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This eBook from the Gutenberg Project consists of approximately 234 pages of information about Tales of Chinatown.

His fingers tightened on her shoulders.

“Don’t worry,” he said, “and don’t ask me to stay to explain.  When I come back I’ll have Dan with me!”

He trusted himself no further, but, clapping his hat on his head, walked out to the waiting cab.

“Back to Limehouse police station,” he directed rapidly.

“Lor lumme!” muttered the taximan.  “Where are you goin’ to after that, guv’nor?  It’s a bit off the map.”

“I’m going to hell!” rapped Kerry, suddenly thrusting his red face very near to that of the speaker.  “And you’re going to drive me!”

VI

THE KNIGHT ERRANT

Recognizing the superior strength of his captors, young Kerry soon gave up struggling.  The thrill of his first real adventure entered into his blood.  He remembered that he was the son of his father, and he realized, being a quick-witted lad, that he was in the grip of enemies of his father.  The panic which had threatened him when first he had recognized that he was in the hands of Chinese, gave place to a cold rage—­a heritage which in later years was to make him a dangerous man.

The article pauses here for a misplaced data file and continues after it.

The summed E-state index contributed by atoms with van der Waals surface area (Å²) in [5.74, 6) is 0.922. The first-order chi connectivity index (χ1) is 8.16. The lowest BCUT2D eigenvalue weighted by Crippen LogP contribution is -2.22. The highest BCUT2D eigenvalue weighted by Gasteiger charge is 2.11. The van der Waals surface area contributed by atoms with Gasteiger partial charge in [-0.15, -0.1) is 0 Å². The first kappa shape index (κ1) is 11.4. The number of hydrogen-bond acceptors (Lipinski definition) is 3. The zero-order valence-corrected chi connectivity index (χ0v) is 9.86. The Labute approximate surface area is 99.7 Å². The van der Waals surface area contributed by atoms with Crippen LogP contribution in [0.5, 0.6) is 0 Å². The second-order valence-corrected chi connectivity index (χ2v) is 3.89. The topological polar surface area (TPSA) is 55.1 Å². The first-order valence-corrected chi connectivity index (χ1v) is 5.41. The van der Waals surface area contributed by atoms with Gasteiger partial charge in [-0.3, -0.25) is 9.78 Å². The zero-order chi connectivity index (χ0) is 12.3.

He lay quite passively in the grasp of someone who held him fast, and learned, by breathing quietly, that the presence of the muffler about his nose and mouth did not greatly inconvenience him.  There was some desultory conversation between the two men in the car, but it was carried on in an odd, sibilant language which the boy did not understand, but which he divined to be Chinese.  He thought how every other boy in the school would envy him, and the thought was stimulating, nerving.  On the very first day of his holidays he was become the central figure of a Chinatown drama.

The last traces of fear fled.  His position was uncomfortable and his limbs were cramped, but he resigned himself, with something almost like gladness, and began to look forward to that which lay ahead with a zest and a will to be no passive instrument which might have surprised his captors could they have read the mind of their captive.

The journey seemed almost interminable, but young Kerry suffered it in stoical silence until the car stopped and he was lifted and carried down stone steps into some damp, earthy-smelling place.  Some distance was traversed, and then many flights of stairs were mounted, some bare but others carpeted.

Finally he was deposited in a chair, and as he raised his hand to the scarf, which toward the end of the journey had been bound more tightly about his head so as to prevent him from seeing at all, he heard a door closed and locked.

The scarf was quickly removed.  And Dan found himself in a low-ceilinged attic having a sloping roof and one shuttered window.  A shadeless electric lamp hung from the ceiling.  Excepting the cane-seated chair in which he had been deposited and a certain amount of nondescript lumber, the attic was unfurnished.  Dan rapidly considered what his father would have done in the circumstances.

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